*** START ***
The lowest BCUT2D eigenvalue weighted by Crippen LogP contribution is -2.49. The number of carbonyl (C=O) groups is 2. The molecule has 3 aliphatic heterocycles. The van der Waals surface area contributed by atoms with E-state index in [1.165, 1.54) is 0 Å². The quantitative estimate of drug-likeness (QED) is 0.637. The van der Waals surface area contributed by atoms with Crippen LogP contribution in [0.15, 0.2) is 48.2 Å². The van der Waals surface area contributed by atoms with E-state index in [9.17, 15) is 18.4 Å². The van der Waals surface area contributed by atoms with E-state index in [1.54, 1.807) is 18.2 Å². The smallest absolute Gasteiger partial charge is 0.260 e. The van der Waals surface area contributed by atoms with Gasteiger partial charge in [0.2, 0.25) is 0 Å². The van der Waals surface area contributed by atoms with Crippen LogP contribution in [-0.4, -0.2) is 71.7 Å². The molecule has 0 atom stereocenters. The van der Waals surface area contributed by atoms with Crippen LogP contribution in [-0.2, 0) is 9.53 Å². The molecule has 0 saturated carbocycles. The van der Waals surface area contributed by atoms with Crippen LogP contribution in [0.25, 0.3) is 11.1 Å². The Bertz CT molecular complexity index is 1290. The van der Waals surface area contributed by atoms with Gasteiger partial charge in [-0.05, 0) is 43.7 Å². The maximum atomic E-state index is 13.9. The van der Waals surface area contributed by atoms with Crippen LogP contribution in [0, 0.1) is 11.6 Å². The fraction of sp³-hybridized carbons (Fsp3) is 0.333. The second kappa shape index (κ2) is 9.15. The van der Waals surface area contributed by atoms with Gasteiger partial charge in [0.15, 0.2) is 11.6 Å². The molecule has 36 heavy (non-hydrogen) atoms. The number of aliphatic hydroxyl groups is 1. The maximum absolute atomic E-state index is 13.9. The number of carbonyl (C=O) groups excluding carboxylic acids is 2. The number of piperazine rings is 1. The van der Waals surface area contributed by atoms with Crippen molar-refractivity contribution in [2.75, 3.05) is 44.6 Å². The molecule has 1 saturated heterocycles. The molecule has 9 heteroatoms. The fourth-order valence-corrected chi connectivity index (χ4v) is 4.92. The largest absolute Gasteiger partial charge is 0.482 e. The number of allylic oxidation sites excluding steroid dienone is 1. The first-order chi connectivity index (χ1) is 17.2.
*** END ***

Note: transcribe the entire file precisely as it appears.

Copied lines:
The lowest BCUT2D eigenvalue weighted by Crippen LogP contribution is -2.49. The number of carbonyl (C=O) groups is 2. The molecule has 3 aliphatic heterocycles. The van der Waals surface area contributed by atoms with E-state index in [1.165, 1.54) is 0 Å². The quantitative estimate of drug-likeness (QED) is 0.637. The van der Waals surface area contributed by atoms with Crippen LogP contribution in [0.15, 0.2) is 48.2 Å². The van der Waals surface area contributed by atoms with E-state index in [9.17, 15) is 18.4 Å². The van der Waals surface area contributed by atoms with E-state index in [1.54, 1.807) is 18.2 Å². The smallest absolute Gasteiger partial charge is 0.260 e. The van der Waals surface area contributed by atoms with Gasteiger partial charge in [0.2, 0.25) is 0 Å². The van der Waals surface area contributed by atoms with Crippen LogP contribution in [-0.4, -0.2) is 71.7 Å². The molecule has 0 atom stereocenters. The van der Waals surface area contributed by atoms with Crippen LogP contribution in [-0.2, 0) is 9.53 Å². The molecule has 0 saturated carbocycles. The van der Waals surface area contributed by atoms with Crippen LogP contribution in [0.25, 0.3) is 11.1 Å². The Bertz CT molecular complexity index is 1290. The van der Waals surface area contributed by atoms with Gasteiger partial charge in [-0.05, 0) is 43.7 Å². The maximum atomic E-state index is 13.9. The van der Waals surface area contributed by atoms with Crippen LogP contribution in [0, 0.1) is 11.6 Å². The fraction of sp³-hybridized carbons (Fsp3) is 0.333. The second kappa shape index (κ2) is 9.15. The van der Waals surface area contributed by atoms with Gasteiger partial charge in [0.15, 0.2) is 11.6 Å². The molecule has 36 heavy (non-hydrogen) atoms. The number of aliphatic hydroxyl groups is 1. The maximum absolute atomic E-state index is 13.9. The number of carbonyl (C=O) groups excluding carboxylic acids is 2. The number of piperazine rings is 1. The van der Waals surface area contributed by atoms with Crippen molar-refractivity contribution in [2.75, 3.05) is 44.6 Å². The molecule has 1 saturated heterocycles. The molecule has 9 heteroatoms. The fourth-order valence-corrected chi connectivity index (χ4v) is 4.92. The largest absolute Gasteiger partial charge is 0.482 e. The number of allylic oxidation sites excluding steroid dienone is 1. The first-order chi connectivity index (χ1) is 17.2.